We’ve talked about engine installation tools previously, but this time around we’ll zoom in on engine leveling or tilter tools. There are all sorts of examples out there. Most install by way of chains to the ends of the cylinder heads, though a few bolt directly to the carburetor studs on the intake plenum.

Fair enough. But there are a few folks out there who are wary of the tools that use four carb studs to suspend what could amount to 1,000+ pounds of engine and transmission.

Engine Tilters, Aluminum Thread & Fastener Strength

In truth you won’t exceed the ultimate tensile strength of even one 5/16 inch carb stud in this application. A single 5/16 inch coarse thread, grade 2 fastener has a typical tensile strength figure of 4,400 pounds.

If a 3/8 inch fastener is used at the ends of the cylinder heads (as shown in this article), the load will be shear. Shear is approximately 60% of tensile. An equivalent single 3/8 inch grade 2 fastener mounted in shear can support approximately 3,840 pounds. But what you don’t know is the integrity of the thread(s) in an aluminum intake manifold—keeping in mind the amount of carb stud thread that passes through the intake too.

That’s what makes some folks nervous.

And of course, if you have a sheet metal intake, there’s no way you’re going to risk damage to it by using carb studs as a lift point. FYI, I have one of those carb plate lift/installation tools and I’m just more comfortable lifting an engine and transmission in and out of my car with four 3/8 inch fasteners run into the ends of the cylinder head.

Bottom line here is, there’s more fastener thread in the heads than there is in the intake plenum. The tensile strength on a single ARP 3/8 inch coarse thread stainless steel bolt (as shown in the photos) exceeds a grade 8 fastener at 9,300 pounds or approximately 5,580 pounds in shear. Hence my comfort zone rationale. You might be the same.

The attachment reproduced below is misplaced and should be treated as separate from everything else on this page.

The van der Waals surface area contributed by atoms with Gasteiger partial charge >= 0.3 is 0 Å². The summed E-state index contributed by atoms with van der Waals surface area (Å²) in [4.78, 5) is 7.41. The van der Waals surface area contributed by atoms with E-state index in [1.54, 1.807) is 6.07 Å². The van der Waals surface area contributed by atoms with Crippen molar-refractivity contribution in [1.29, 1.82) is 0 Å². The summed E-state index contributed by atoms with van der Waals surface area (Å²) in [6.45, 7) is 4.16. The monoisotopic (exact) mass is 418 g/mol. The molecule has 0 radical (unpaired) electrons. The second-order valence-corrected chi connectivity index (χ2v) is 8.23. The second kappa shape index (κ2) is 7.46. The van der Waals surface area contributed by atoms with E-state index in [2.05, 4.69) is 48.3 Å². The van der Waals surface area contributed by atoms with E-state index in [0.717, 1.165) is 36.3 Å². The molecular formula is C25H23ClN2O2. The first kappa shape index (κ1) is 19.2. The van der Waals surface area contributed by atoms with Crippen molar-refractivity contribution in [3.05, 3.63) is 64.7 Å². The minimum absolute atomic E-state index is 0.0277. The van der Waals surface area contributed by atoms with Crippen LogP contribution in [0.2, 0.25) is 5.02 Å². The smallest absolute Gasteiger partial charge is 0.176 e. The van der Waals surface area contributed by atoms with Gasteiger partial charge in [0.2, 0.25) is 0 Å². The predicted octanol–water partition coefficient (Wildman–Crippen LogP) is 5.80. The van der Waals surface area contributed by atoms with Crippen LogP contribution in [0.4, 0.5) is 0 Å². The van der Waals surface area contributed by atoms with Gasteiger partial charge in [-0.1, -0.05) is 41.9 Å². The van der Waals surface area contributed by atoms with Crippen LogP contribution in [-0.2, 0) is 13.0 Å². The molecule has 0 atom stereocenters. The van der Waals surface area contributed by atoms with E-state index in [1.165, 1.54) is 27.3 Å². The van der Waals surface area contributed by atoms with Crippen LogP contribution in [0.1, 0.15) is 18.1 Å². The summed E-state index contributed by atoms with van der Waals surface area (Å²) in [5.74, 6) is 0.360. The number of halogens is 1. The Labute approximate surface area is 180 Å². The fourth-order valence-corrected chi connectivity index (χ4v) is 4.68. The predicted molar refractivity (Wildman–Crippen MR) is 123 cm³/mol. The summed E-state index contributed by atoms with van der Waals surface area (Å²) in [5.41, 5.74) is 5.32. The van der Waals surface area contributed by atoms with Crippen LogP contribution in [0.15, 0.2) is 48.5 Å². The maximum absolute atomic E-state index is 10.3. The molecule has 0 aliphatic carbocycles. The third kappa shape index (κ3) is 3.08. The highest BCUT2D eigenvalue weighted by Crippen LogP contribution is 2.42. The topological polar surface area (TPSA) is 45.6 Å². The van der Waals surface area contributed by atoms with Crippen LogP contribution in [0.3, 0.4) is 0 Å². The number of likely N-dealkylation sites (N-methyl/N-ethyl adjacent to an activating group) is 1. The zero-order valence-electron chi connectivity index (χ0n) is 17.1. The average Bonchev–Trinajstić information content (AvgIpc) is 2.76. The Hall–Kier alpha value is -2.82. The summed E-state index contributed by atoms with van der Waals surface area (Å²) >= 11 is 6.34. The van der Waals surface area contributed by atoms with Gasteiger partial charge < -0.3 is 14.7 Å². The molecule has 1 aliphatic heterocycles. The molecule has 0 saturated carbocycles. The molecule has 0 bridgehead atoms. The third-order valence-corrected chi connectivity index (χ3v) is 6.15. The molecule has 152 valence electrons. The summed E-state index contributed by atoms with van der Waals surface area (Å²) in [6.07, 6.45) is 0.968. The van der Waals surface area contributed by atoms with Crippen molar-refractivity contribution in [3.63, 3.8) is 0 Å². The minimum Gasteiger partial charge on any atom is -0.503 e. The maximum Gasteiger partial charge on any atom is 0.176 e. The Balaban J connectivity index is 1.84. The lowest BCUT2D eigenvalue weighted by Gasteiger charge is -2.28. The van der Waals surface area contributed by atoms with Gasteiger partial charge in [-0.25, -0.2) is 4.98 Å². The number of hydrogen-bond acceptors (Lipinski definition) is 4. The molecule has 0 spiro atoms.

Want to really get into the weeds on engine fasteners? Check this out: Aww Nuts! (And Bolts. And Studs.) – Understanding Engine Fastener Types & Materials

(Image/Wayne Scraba)

Back to Engine Tilting Tools

The OTC Tools example used in this article is one I recently purchased: part number OTC-4305. It has an advertised load limit of 1,500 pounds—more than sufficient to lift and tilt an iron Chevy big block along with a Turbo 400 transmission. In order to use it effectively, the carburetor and distributor (and most likely, the thermostat housing) should be removed.

rear end of big block chevy v8 engine with chain engine lifter plate installed
Here’s the setup at the back of the engine. You’ll note I’ve removed the distributor, carburetor and thermostat housing. This is all in the interest of saving parts and not having anything hang up during the install. (Image/OnAllCylinders)

The reason is, these pieces get in the way of the chains. Plus, when removing or installing an engine, I always like to keep the distributor out of the equation. That way, I don’t have to worry about whacking the firewall or hooking on it during the process. As an added bonus, it’s easier on distributor caps.

On the nose of the engine, I retained the “L” brackets. Here, they’re mounted in shear, fastened with a couple of 3/8 inch ARP bolts. (Image/Wayne Scraba)

When you use the tool this way, the chains should prove to be the right length. FYI, OTC recommends the chains be mounted no more than 45 degrees from the head to the beam.

At the back of the engine, the “L” brackets would likely foul the firewall. I wasn’t excited about that, so I decided to slice off part of them. I clamped each of them in a vice and used a cut-off wheel to slice through it. (Image/Wayne Scraba)